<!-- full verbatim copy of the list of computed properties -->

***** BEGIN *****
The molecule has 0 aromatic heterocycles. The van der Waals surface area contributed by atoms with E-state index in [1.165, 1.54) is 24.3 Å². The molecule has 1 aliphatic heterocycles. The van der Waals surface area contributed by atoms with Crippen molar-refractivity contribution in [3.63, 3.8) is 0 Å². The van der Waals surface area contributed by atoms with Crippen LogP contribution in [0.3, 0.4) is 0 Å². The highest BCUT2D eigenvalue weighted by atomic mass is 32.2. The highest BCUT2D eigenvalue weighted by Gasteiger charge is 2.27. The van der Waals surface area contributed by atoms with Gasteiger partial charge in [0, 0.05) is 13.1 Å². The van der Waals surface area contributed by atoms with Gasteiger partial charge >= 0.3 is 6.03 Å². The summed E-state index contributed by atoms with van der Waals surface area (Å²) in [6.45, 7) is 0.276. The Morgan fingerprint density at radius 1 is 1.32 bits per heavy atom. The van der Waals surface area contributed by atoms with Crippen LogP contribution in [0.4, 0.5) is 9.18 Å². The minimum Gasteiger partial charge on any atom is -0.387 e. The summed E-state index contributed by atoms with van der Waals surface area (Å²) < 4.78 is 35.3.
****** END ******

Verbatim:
The molecule has 0 aromatic heterocycles. The van der Waals surface area contributed by atoms with E-state index in [1.165, 1.54) is 24.3 Å². The molecule has 1 aliphatic heterocycles. The van der Waals surface area contributed by atoms with Crippen molar-refractivity contribution in [3.63, 3.8) is 0 Å². The van der Waals surface area contributed by atoms with Crippen LogP contribution in [0.3, 0.4) is 0 Å². The highest BCUT2D eigenvalue weighted by atomic mass is 32.2. The highest BCUT2D eigenvalue weighted by Gasteiger charge is 2.27. The van der Waals surface area contributed by atoms with Gasteiger partial charge in [0, 0.05) is 13.1 Å². The van der Waals surface area contributed by atoms with Gasteiger partial charge >= 0.3 is 6.03 Å². The summed E-state index contributed by atoms with van der Waals surface area (Å²) in [6.45, 7) is 0.276. The Morgan fingerprint density at radius 1 is 1.32 bits per heavy atom. The van der Waals surface area contributed by atoms with Crippen LogP contribution in [0.4, 0.5) is 9.18 Å². The minimum Gasteiger partial charge on any atom is -0.387 e. The summed E-state index contributed by atoms with van der Waals surface area (Å²) < 4.78 is 35.3.